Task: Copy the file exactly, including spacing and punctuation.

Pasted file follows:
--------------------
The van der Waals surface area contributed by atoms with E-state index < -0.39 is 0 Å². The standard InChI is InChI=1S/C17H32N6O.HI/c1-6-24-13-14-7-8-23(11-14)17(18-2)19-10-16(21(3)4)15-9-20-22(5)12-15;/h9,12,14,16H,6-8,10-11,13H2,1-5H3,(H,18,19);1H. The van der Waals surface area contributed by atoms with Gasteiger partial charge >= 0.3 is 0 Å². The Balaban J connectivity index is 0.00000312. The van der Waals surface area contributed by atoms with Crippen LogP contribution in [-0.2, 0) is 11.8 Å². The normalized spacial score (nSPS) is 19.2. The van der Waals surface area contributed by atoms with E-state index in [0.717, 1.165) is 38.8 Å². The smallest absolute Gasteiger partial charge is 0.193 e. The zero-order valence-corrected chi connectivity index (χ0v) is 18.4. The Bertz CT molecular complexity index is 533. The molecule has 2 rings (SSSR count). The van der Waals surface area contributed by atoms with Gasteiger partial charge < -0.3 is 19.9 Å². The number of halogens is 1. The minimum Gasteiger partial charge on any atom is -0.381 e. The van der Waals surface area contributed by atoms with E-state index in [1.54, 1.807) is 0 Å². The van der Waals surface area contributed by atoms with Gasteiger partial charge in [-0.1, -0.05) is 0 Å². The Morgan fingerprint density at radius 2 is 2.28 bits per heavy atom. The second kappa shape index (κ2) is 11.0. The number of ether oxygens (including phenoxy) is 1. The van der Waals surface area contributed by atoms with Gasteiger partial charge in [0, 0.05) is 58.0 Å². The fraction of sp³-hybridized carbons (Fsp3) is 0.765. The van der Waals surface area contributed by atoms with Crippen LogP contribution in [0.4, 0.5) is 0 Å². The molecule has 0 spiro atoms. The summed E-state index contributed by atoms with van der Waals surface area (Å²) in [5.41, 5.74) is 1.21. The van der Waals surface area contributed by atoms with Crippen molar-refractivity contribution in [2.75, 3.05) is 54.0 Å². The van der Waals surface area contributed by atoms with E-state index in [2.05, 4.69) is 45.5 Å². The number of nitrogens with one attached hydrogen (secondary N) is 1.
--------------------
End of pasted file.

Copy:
The van der Waals surface area contributed by atoms with E-state index < -0.39 is 0 Å². The standard InChI is InChI=1S/C17H32N6O.HI/c1-6-24-13-14-7-8-23(11-14)17(18-2)19-10-16(21(3)4)15-9-20-22(5)12-15;/h9,12,14,16H,6-8,10-11,13H2,1-5H3,(H,18,19);1H. The van der Waals surface area contributed by atoms with Gasteiger partial charge >= 0.3 is 0 Å². The Balaban J connectivity index is 0.00000312. The van der Waals surface area contributed by atoms with Crippen LogP contribution in [-0.2, 0) is 11.8 Å². The normalized spacial score (nSPS) is 19.2. The van der Waals surface area contributed by atoms with E-state index in [0.717, 1.165) is 38.8 Å². The smallest absolute Gasteiger partial charge is 0.193 e. The zero-order valence-corrected chi connectivity index (χ0v) is 18.4. The Bertz CT molecular complexity index is 533. The molecule has 2 rings (SSSR count). The van der Waals surface area contributed by atoms with Gasteiger partial charge < -0.3 is 19.9 Å². The number of halogens is 1. The minimum Gasteiger partial charge on any atom is -0.381 e. The van der Waals surface area contributed by atoms with E-state index in [1.54, 1.807) is 0 Å². The van der Waals surface area contributed by atoms with Gasteiger partial charge in [-0.1, -0.05) is 0 Å². The Morgan fingerprint density at radius 2 is 2.28 bits per heavy atom. The second kappa shape index (κ2) is 11.0. The number of ether oxygens (including phenoxy) is 1. The van der Waals surface area contributed by atoms with Gasteiger partial charge in [0, 0.05) is 58.0 Å². The fraction of sp³-hybridized carbons (Fsp3) is 0.765. The van der Waals surface area contributed by atoms with Crippen LogP contribution in [0.4, 0.5) is 0 Å². The molecule has 0 spiro atoms. The summed E-state index contributed by atoms with van der Waals surface area (Å²) in [5.41, 5.74) is 1.21. The van der Waals surface area contributed by atoms with Crippen molar-refractivity contribution in [2.75, 3.05) is 54.0 Å². The van der Waals surface area contributed by atoms with E-state index in [2.05, 4.69) is 45.5 Å². The number of nitrogens with one attached hydrogen (secondary N) is 1.